Quoting SixtySeven (Reply 34):
There seems to be an air of PC here, where people can't defend themselves without pissing off some loser. All I can say buddy, is read some more magazines and build some more models. YOU ARE OUT TO LUNCH.

Back off. There's PC, and on the flip side there's uncalled for arrogance. I saw a question from someone who could use more information. Most people responded correctly. Several of you, SixtySeven is not the only one, have no tact and whatever courage you may have is by benefit of anonymous posting on this net. Wow, big man. We're all impressed.

-Rampart
 
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BALandorLivery
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RE: Does The B767 Aerodynamically Stink?

Sat Mar 03, 2007 7:09 pm

How on earth can you post such a topic without having flown the aircraft yourself?!?!?!
 
flight7e7
Posts: 96
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RE: Does The B767 Aerodynamically Stink?

Sat Mar 03, 2007 7:09 pm

As a flight attendant friend of mine once said, in even the most dire of situations " If it is Boeing, it's Goeing" . The 767 is a cornerstone of advanced avionics and was one of the first widebodied jumbos to sit a 2 man crew and first ever twin certified for ETOPS,virtually changing long haul travel the way we knew it until the certification. Since then, millions have traveled the globe safely and comfortably in one of the most popular Boeings ever built. The 767's performance might lag a bit behind her sisters, however, it is still a dynamic (short field ops, long haul-trans oceanic-profitable, and the main stay of many transatlantic fleets -DL and AA for one)-sort of the underdog of the Boeing family. A sterling reupation is an understatment. Get Goeing on a Boeing.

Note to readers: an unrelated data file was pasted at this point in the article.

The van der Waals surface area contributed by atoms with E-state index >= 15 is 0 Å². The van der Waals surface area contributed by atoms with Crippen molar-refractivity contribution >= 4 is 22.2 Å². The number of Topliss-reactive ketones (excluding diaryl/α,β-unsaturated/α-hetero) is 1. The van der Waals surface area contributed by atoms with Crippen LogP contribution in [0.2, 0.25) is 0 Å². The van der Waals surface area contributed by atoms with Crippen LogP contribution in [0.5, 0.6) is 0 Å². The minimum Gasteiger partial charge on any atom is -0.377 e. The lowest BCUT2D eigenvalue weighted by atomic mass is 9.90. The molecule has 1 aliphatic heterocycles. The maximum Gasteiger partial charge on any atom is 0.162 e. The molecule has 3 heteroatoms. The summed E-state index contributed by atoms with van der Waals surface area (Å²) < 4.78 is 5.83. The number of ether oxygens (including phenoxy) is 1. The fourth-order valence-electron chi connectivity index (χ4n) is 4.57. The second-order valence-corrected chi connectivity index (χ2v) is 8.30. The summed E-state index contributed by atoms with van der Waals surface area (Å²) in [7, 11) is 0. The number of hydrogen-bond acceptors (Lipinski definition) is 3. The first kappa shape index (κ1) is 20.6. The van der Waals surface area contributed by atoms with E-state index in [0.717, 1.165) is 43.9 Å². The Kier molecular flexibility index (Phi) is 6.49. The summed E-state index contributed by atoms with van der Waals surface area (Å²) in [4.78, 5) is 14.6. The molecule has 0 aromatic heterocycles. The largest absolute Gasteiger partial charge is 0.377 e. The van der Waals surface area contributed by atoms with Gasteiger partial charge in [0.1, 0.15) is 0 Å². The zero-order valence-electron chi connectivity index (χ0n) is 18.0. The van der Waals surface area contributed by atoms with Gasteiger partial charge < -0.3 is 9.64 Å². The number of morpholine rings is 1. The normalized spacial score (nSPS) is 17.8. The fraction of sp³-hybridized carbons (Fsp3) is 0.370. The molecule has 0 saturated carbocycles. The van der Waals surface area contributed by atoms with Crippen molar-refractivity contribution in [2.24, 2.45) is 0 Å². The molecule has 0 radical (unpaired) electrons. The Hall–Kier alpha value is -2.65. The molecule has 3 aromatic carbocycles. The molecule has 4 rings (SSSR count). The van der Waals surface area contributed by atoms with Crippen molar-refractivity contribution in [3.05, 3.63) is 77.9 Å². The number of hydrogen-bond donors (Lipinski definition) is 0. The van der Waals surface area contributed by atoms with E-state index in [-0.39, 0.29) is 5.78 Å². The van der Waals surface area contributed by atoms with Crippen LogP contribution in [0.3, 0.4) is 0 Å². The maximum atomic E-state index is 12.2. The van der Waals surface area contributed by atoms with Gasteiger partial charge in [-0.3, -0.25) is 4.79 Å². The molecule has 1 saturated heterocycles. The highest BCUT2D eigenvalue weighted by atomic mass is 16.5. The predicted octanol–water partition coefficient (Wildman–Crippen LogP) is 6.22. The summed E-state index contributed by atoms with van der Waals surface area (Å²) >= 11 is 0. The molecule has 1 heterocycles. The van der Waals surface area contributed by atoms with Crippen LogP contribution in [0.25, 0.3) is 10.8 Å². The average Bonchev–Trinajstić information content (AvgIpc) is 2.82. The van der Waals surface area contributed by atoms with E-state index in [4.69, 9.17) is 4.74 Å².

Cheers  thumbsup 
 
MarcoT
Posts: 238
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RE: Does The B767 Aerodynamically Stink?

Sat Mar 03, 2007 7:44 pm

Quoting SixtySeven (Reply 34):
There seems to be an air of PC here, where people can't defend themselves without pissing off some loser. All I can say buddy, is read some more magazines and build some more models. YOU ARE OUT TO LUNCH.

Get lost.

This is a moderated forum on a private owned website, with rules and terms of use which you accepted upon subscribing. Amongst them, in no particular order, no insults, no personal attacks, heck even no hostile language or criticing of others ...
So stop whining about PC as somehow you are above the rules and have a right to be as insulting and abusive here as you wish.

BTW, apropos PC and bigotry, is funny (really, not) to notice that everytime (ie every other day) someone makes some lame, malicious (and ignorant) comment about say the A340 and its supposed slow climbing, you don't see dozen of righteous patronising posts, much less anyone freely spewing insults.
But when a 12-15 years old make a maybe naive, but not malicious, honest question about a B's ac he's immediately lynched on the spot. It may be not PC, but sometime one wonder who died and made this forum BoeingBigots.Net  Smile
Too short space for my favorite hopelessly long winded one liner
 
AJ
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RE: Does The B767 Aerodynamically Stink?

Sat Mar 03, 2007 7:59 pm

I'm with Dave. I have thousands of hours on 767-200 and -300 series aircraft, powered by PW, GE and RR. They are a joy to fly and a challenge to land. They are aerodynamically amazing with good field performance, excellent climb performance (always outclimb 737s on domestic runs!) and a ceiling of 43,100'.